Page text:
The place, MONA, is really cool. Instead of exhibits having a small placard telling you information about it, that everyone in the museum has to gather round, everybody gets an iPod touch when they go in. This machine knows exactly where you are in the museum and can tell you what exhibits are nearby. You then touch what you want to know about and you can learn about the artist or the piece of work (through reading or listening). You also get to vote whether you love or hate a piece and it goes into a huge database.

A lot of the stuff there just seemed like the sort of art someone who knows nothing about art would buy, just because he has money. I liked that. There was also some Egyptian stuff thrown in for good measure – including a mummy. This guy owns a mummy!

That night I played Yahtzee and cards with the American girl (I never did find out her name) who had recommended MONA. She was a Yahtzee shark. In our first two games she got five Yahtzees, which is pretty much professional level. I had no chance.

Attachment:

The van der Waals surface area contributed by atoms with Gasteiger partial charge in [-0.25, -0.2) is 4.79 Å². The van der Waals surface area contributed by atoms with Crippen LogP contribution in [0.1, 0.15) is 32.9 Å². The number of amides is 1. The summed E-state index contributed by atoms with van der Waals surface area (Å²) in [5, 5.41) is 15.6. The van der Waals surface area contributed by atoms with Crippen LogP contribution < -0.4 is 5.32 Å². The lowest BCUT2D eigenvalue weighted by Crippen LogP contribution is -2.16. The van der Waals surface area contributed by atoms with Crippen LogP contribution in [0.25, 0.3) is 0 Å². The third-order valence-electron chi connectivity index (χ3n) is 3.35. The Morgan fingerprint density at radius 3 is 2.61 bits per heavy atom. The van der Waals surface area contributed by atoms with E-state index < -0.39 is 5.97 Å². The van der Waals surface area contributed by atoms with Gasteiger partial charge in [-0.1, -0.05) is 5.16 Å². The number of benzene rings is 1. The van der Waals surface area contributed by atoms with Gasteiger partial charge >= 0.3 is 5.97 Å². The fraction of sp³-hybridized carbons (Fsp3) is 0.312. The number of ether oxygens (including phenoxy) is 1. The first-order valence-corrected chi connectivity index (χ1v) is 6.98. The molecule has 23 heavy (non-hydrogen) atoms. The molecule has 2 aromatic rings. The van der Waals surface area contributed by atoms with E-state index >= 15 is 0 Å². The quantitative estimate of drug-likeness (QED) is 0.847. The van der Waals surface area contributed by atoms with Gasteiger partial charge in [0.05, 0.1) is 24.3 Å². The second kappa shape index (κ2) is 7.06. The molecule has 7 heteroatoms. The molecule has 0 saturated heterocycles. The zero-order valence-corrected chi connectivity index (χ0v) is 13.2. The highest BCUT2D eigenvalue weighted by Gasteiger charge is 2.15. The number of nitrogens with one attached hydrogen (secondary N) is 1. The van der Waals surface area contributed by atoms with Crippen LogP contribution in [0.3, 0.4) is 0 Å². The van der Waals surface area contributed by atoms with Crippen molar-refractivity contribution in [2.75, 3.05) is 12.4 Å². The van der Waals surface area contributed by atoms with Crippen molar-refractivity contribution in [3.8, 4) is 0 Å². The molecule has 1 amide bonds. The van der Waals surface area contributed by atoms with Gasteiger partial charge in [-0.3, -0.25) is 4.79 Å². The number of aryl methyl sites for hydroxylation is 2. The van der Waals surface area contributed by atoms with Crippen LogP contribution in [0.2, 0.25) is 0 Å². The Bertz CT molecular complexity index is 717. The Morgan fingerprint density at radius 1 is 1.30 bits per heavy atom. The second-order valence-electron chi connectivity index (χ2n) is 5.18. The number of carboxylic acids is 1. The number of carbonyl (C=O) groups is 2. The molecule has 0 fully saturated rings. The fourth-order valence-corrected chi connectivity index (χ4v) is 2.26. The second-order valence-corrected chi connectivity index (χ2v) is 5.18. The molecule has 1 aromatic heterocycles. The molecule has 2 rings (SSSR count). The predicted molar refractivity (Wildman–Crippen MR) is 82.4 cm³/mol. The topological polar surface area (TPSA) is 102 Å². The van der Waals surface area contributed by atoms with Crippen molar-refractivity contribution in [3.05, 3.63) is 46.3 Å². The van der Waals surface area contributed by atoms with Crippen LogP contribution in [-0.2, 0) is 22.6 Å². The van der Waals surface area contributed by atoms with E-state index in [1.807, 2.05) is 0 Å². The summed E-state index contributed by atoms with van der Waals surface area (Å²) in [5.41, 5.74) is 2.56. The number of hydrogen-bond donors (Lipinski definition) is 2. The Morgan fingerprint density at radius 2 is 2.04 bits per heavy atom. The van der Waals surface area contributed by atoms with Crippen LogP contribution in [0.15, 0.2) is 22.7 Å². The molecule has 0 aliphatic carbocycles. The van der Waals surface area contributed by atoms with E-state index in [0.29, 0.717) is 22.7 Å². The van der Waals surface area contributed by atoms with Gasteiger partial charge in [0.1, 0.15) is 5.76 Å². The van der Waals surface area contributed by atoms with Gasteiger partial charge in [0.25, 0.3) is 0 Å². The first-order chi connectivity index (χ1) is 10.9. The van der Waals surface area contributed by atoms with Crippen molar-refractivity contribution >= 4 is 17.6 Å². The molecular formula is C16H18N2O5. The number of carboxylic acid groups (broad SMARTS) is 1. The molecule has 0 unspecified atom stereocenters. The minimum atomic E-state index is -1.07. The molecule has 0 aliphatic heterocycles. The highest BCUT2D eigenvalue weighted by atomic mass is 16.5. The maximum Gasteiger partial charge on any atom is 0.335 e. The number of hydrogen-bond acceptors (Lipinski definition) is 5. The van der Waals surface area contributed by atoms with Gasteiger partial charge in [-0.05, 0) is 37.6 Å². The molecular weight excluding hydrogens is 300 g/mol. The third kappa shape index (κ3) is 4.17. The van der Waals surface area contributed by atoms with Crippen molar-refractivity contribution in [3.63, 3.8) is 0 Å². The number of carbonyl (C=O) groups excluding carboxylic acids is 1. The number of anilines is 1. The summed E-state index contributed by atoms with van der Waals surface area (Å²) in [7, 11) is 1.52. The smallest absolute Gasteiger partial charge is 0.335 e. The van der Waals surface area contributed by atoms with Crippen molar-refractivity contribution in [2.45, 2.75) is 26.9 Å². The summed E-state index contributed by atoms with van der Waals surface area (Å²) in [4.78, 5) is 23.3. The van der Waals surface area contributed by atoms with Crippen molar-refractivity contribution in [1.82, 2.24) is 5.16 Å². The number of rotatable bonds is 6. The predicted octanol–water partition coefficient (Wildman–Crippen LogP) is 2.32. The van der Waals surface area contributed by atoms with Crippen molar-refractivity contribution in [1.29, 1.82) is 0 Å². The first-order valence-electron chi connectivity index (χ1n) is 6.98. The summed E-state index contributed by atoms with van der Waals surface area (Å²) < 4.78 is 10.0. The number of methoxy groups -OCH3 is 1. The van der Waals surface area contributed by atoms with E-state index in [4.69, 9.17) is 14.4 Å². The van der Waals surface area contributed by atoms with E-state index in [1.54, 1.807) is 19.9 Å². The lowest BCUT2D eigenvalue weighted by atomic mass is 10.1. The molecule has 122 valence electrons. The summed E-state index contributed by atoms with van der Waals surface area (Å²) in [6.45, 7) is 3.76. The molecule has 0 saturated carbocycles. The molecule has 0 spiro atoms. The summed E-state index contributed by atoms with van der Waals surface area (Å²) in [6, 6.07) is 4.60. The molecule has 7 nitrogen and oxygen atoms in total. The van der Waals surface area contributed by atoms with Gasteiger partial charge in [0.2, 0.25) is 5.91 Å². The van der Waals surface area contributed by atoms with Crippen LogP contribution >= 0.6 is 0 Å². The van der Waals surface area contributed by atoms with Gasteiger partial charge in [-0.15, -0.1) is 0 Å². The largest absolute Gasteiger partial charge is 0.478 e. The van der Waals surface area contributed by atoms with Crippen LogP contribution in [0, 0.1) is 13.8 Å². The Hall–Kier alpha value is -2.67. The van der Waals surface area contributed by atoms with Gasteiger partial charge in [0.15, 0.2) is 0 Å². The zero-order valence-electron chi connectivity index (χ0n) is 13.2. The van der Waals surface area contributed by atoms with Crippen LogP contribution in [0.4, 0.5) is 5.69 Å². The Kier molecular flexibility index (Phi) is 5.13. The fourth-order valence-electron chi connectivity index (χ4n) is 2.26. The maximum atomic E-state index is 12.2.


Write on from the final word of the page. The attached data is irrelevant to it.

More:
This is starting to get a bit long now, so some bullet points of the other good/great bits.

– spotted some wild wallabies, kangaroos, emus, a penguin, an echidna and a stick insect.

Not a stick

– took part in the second ever Run The Bridge event and got my name in the paper.

– a road trip with two Germans to see the beauty of the east coast, including the Bay of Fires and Wineglass Bay. It was a bit windy when I went to Beerbarrel Beach, this is basically my view while I was there.

– Launceston’s Cataract Gorge